Photo by Will Engelmann

Aren’t motorcycles great? You can get something faster than a Ferrari for less than a new Ford Fiesta. Of course, the problem is going to be running it. If you’re stretching to afford a nicer bike than your budget should allow, unexpected or even routine maintenance can seriously blow your budget. It needn’t. Here’s how to maintain your motorcycle on the cheap.

1. No stands? No problem.

So you’ve found yourself in one of those rare home-maintenance situations in which you need to get both wheels off the ground. Problem is, motorcycle stands cost money. If you’re already struggling to afford that new set of tires or just stretching to make the payments in the first place, a couple hundred bucks is just too much money to spend just to lift your wheels off the ground. But, a set of ratchet straps costs far less (maybe you already even have them) and, provided you have a suitably strong support to throw them around, are more than capable of lifting your bike off the ground.

Back when I was a broke college student, I’d throw a set under my headstock (so I was lifting from the main frame) and over a rafter in my parents’ garage. An exposed I-Beam or similar will work fine too. Just make sure both the straps and the rafter are capable of supporting the weight. Figure ~500 lbs for a nice round estimate. Oh, and make sure you loosen the bolts before you turn your bike into a free-swinging object.

2. Need to get home on a bald tire? Shoe Goo might just get you there.

A buddy was just over, telling me about how he spent six hours stranded in the middle of nowhere last weekend because he tried to complete a too-long ride on a worn-out tire. He was already down to the belts when he left, but just an hour later, he was sitting on the side of the road, using a Kriega tail pack as a pillow because his rear tire had totally let loose. Had he thought to pick up a tube of Shoe Goo and liberally slather it over the bald patch, he may just have made it home. Now, this faux rubber is hardly going to be good at grip or work at high speeds, but in a pinch, it might just get you that extra 60 miles or so.

3. Need to open a clutch cover? Find an old mattress.

Here’s a trick beloved of London’s bike couriers. Racking up huge miles leads to frequent clutch replacements. That’s actually an easy job, provided you can get the cover off without draining all the oil. Rather than pay a pro, the couriers just lay an old mattress on the sidewalk, then lower the bike onto it. Horizontal bike? Nothing’s leaking out while you’ve got the cover off, plus it makes it easy to just drop the new plates right on in.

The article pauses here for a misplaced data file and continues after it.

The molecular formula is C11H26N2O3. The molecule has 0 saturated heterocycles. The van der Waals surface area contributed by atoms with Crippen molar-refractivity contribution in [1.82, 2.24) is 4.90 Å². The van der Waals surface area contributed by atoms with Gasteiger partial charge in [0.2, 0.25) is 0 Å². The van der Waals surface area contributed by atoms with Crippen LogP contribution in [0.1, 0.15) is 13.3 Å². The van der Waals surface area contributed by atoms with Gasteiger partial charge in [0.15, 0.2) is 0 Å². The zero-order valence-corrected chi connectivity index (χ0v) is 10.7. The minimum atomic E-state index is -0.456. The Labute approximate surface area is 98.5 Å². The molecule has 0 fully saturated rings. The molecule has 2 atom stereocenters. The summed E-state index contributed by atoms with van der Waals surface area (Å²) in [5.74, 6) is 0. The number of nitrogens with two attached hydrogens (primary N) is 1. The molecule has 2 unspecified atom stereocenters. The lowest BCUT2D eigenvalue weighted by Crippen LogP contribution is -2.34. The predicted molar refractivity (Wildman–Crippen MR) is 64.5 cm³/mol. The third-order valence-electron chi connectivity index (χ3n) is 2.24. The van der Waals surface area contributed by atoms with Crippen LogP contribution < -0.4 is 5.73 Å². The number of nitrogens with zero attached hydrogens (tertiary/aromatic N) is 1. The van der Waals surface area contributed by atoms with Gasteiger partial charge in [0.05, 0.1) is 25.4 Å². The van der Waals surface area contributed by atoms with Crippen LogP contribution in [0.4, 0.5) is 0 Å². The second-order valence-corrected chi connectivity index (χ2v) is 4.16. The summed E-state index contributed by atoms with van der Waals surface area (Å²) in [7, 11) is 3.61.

4. Bleed your brakes overnight, every night.

Bleeding brakes isn’t exactly the hardest job in the world, but it turns out you can do it totally for free, if you’ve got 5 seconds to spare every night. That’s right, just find a thick rubber band and wrap it around the lever and bar every night when you park up. The idea is to get the lever fairly tight. Doing so will squeeze air out of the system, increasing the durations between proper bleedings. Easy as that.

5. Chain maintenance made easy.

Back when I got my first bike, I was imparted a little wisdom by a man named Gary, who ran the bar across the street. He told me to fit a ScottOiler to extend the life of my chain, keep it rust free and to reduce the need for adjustments. Well, even in rainy England that worked. I never once had to adjust a motorcycle chain, instead it was able to wait until new tires were fitted once every 5,000 miles or so. Seriously, it was three or four years into the whole bike thing before I had to get a friend just to show me how to do it, ScottOilers work.

Have you had to cut corners on a job to get it done? What were the results like? Tell us all about it.

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